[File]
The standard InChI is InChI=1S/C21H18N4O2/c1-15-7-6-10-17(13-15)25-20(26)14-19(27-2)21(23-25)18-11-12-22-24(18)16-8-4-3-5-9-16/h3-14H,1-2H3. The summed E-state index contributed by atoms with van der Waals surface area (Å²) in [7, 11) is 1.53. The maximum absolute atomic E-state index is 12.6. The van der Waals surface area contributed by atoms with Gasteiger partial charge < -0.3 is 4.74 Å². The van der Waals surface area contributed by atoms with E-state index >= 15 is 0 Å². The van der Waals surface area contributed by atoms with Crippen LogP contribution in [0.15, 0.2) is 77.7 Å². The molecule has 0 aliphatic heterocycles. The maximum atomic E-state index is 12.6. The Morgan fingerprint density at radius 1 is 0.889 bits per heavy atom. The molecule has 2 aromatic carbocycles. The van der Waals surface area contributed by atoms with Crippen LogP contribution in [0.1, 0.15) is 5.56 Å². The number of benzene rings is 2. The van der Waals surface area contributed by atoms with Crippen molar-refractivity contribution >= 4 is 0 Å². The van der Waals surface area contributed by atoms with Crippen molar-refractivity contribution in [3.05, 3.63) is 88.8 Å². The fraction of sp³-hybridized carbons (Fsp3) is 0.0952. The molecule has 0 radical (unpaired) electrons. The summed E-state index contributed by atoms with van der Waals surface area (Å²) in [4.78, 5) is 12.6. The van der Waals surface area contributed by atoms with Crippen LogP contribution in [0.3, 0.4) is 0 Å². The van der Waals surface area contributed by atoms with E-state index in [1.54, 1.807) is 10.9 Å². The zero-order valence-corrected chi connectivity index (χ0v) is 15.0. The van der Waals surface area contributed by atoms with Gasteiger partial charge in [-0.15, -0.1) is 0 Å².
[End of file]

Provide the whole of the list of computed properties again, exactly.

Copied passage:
The standard InChI is InChI=1S/C21H18N4O2/c1-15-7-6-10-17(13-15)25-20(26)14-19(27-2)21(23-25)18-11-12-22-24(18)16-8-4-3-5-9-16/h3-14H,1-2H3. The summed E-state index contributed by atoms with van der Waals surface area (Å²) in [7, 11) is 1.53. The maximum absolute atomic E-state index is 12.6. The van der Waals surface area contributed by atoms with Gasteiger partial charge < -0.3 is 4.74 Å². The van der Waals surface area contributed by atoms with E-state index >= 15 is 0 Å². The van der Waals surface area contributed by atoms with Crippen LogP contribution in [0.15, 0.2) is 77.7 Å². The molecule has 0 aliphatic heterocycles. The maximum atomic E-state index is 12.6. The Morgan fingerprint density at radius 1 is 0.889 bits per heavy atom. The molecule has 2 aromatic carbocycles. The van der Waals surface area contributed by atoms with Crippen LogP contribution in [0.1, 0.15) is 5.56 Å². The number of benzene rings is 2. The van der Waals surface area contributed by atoms with Crippen molar-refractivity contribution >= 4 is 0 Å². The van der Waals surface area contributed by atoms with Crippen molar-refractivity contribution in [3.05, 3.63) is 88.8 Å². The fraction of sp³-hybridized carbons (Fsp3) is 0.0952. The molecule has 0 radical (unpaired) electrons. The summed E-state index contributed by atoms with van der Waals surface area (Å²) in [4.78, 5) is 12.6. The van der Waals surface area contributed by atoms with Crippen LogP contribution in [0.3, 0.4) is 0 Å². The van der Waals surface area contributed by atoms with E-state index in [1.54, 1.807) is 10.9 Å². The zero-order valence-corrected chi connectivity index (χ0v) is 15.0. The van der Waals surface area contributed by atoms with Gasteiger partial charge in [-0.15, -0.1) is 0 Å².